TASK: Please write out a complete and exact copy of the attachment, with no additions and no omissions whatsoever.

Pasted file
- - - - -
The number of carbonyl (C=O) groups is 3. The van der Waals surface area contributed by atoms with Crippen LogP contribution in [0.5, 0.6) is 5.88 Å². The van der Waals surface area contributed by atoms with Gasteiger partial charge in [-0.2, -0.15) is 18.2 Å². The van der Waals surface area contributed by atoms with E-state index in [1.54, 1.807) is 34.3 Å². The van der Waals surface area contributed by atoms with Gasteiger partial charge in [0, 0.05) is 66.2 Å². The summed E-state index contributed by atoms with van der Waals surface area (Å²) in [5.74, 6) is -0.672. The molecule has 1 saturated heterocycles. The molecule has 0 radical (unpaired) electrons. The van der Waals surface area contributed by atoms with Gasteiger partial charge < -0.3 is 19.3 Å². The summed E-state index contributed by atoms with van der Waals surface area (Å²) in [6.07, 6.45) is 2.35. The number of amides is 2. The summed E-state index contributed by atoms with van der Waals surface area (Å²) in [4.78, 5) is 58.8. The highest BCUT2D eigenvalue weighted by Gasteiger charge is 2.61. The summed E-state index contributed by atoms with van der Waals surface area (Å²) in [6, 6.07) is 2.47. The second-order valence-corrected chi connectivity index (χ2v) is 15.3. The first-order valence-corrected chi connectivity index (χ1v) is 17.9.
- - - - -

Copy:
The number of carbonyl (C=O) groups is 3. The van der Waals surface area contributed by atoms with Crippen LogP contribution in [0.5, 0.6) is 5.88 Å². The van der Waals surface area contributed by atoms with Gasteiger partial charge in [-0.2, -0.15) is 18.2 Å². The van der Waals surface area contributed by atoms with E-state index in [1.54, 1.807) is 34.3 Å². The van der Waals surface area contributed by atoms with Gasteiger partial charge in [0, 0.05) is 66.2 Å². The summed E-state index contributed by atoms with van der Waals surface area (Å²) in [5.74, 6) is -0.672. The molecule has 1 saturated heterocycles. The molecule has 0 radical (unpaired) electrons. The van der Waals surface area contributed by atoms with Gasteiger partial charge < -0.3 is 19.3 Å². The summed E-state index contributed by atoms with van der Waals surface area (Å²) in [6.07, 6.45) is 2.35. The number of amides is 2. The summed E-state index contributed by atoms with van der Waals surface area (Å²) in [4.78, 5) is 58.8. The highest BCUT2D eigenvalue weighted by Gasteiger charge is 2.61. The summed E-state index contributed by atoms with van der Waals surface area (Å²) in [6, 6.07) is 2.47. The second-order valence-corrected chi connectivity index (χ2v) is 15.3. The first-order valence-corrected chi connectivity index (χ1v) is 17.9.